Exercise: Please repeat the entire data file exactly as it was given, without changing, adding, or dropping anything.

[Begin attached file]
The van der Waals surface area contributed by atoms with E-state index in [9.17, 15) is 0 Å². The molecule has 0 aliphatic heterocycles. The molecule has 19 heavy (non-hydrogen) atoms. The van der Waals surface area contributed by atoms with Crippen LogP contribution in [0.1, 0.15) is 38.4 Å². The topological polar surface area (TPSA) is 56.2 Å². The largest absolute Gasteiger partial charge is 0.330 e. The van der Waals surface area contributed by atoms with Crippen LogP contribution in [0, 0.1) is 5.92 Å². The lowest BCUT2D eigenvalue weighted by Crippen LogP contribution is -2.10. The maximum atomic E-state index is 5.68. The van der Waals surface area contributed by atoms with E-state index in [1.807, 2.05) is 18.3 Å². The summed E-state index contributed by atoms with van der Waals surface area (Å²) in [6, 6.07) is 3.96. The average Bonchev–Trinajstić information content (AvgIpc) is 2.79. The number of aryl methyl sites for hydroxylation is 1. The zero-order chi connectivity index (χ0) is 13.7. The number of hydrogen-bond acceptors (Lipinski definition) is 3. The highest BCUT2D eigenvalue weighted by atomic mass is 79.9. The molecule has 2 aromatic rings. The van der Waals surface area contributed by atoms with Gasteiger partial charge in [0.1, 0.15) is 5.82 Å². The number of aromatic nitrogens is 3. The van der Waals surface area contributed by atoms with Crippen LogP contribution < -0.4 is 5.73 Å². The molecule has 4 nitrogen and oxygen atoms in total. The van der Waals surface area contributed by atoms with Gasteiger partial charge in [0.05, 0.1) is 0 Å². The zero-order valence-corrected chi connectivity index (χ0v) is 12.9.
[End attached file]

The van der Waals surface area contributed by atoms with E-state index in [9.17, 15) is 0 Å². The molecule has 0 aliphatic heterocycles. The molecule has 19 heavy (non-hydrogen) atoms. The van der Waals surface area contributed by atoms with Crippen LogP contribution in [0.1, 0.15) is 38.4 Å². The topological polar surface area (TPSA) is 56.2 Å². The largest absolute Gasteiger partial charge is 0.330 e. The van der Waals surface area contributed by atoms with Crippen LogP contribution in [0, 0.1) is 5.92 Å². The lowest BCUT2D eigenvalue weighted by Crippen LogP contribution is -2.10. The maximum atomic E-state index is 5.68. The van der Waals surface area contributed by atoms with E-state index in [1.807, 2.05) is 18.3 Å². The summed E-state index contributed by atoms with van der Waals surface area (Å²) in [6, 6.07) is 3.96. The average Bonchev–Trinajstić information content (AvgIpc) is 2.79. The number of aryl methyl sites for hydroxylation is 1. The zero-order chi connectivity index (χ0) is 13.7. The number of hydrogen-bond acceptors (Lipinski definition) is 3. The highest BCUT2D eigenvalue weighted by atomic mass is 79.9. The molecule has 2 aromatic rings. The van der Waals surface area contributed by atoms with Gasteiger partial charge in [0.1, 0.15) is 5.82 Å². The number of aromatic nitrogens is 3. The van der Waals surface area contributed by atoms with Crippen LogP contribution < -0.4 is 5.73 Å². The molecule has 4 nitrogen and oxygen atoms in total. The van der Waals surface area contributed by atoms with Gasteiger partial charge in [0.05, 0.1) is 0 Å². The zero-order valence-corrected chi connectivity index (χ0v) is 12.9.